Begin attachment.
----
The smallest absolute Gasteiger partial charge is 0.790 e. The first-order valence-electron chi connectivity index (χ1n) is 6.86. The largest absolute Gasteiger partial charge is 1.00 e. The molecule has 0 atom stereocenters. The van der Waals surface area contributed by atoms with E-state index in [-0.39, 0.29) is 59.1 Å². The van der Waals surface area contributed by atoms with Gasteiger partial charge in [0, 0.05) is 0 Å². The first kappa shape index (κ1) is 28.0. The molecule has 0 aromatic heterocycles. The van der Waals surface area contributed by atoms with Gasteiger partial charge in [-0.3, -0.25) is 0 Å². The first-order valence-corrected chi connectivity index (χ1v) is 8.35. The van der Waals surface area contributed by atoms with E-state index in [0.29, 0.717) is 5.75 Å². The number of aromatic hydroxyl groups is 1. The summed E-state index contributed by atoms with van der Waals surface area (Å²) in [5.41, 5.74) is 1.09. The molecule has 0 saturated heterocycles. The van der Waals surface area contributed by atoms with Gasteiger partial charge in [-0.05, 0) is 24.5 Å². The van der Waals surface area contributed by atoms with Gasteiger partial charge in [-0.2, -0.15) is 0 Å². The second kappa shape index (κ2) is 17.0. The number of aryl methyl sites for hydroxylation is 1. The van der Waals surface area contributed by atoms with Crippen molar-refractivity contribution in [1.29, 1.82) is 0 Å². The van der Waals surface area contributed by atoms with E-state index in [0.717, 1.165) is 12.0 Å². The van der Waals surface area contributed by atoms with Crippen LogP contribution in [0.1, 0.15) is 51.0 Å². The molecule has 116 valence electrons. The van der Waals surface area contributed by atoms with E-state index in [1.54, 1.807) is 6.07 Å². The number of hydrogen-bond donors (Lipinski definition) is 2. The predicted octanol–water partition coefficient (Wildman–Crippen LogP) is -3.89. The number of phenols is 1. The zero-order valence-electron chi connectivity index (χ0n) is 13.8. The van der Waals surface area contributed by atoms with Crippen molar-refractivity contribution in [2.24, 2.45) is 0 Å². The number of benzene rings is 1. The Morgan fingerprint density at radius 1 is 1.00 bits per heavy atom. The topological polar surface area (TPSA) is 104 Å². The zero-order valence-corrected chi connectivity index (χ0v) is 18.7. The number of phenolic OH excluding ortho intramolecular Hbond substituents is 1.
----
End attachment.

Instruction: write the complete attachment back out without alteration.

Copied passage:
The smallest absolute Gasteiger partial charge is 0.790 e. The first-order valence-electron chi connectivity index (χ1n) is 6.86. The largest absolute Gasteiger partial charge is 1.00 e. The molecule has 0 atom stereocenters. The van der Waals surface area contributed by atoms with E-state index in [-0.39, 0.29) is 59.1 Å². The van der Waals surface area contributed by atoms with Gasteiger partial charge in [0, 0.05) is 0 Å². The first kappa shape index (κ1) is 28.0. The molecule has 0 aromatic heterocycles. The van der Waals surface area contributed by atoms with Gasteiger partial charge in [-0.3, -0.25) is 0 Å². The first-order valence-corrected chi connectivity index (χ1v) is 8.35. The van der Waals surface area contributed by atoms with E-state index in [0.29, 0.717) is 5.75 Å². The number of aromatic hydroxyl groups is 1. The summed E-state index contributed by atoms with van der Waals surface area (Å²) in [5.41, 5.74) is 1.09. The molecule has 0 saturated heterocycles. The van der Waals surface area contributed by atoms with Gasteiger partial charge in [-0.05, 0) is 24.5 Å². The van der Waals surface area contributed by atoms with Gasteiger partial charge in [-0.2, -0.15) is 0 Å². The second kappa shape index (κ2) is 17.0. The number of aryl methyl sites for hydroxylation is 1. The van der Waals surface area contributed by atoms with Crippen molar-refractivity contribution in [1.29, 1.82) is 0 Å². The van der Waals surface area contributed by atoms with E-state index in [0.717, 1.165) is 12.0 Å². The van der Waals surface area contributed by atoms with Crippen LogP contribution in [0.1, 0.15) is 51.0 Å². The molecule has 116 valence electrons. The van der Waals surface area contributed by atoms with E-state index in [1.54, 1.807) is 6.07 Å². The number of hydrogen-bond donors (Lipinski definition) is 2. The predicted octanol–water partition coefficient (Wildman–Crippen LogP) is -3.89. The number of phenols is 1. The zero-order valence-electron chi connectivity index (χ0n) is 13.8. The van der Waals surface area contributed by atoms with Crippen molar-refractivity contribution in [2.24, 2.45) is 0 Å². The number of benzene rings is 1. The Morgan fingerprint density at radius 1 is 1.00 bits per heavy atom. The topological polar surface area (TPSA) is 104 Å². The zero-order valence-corrected chi connectivity index (χ0v) is 18.7. The number of phenolic OH excluding ortho intramolecular Hbond substituents is 1.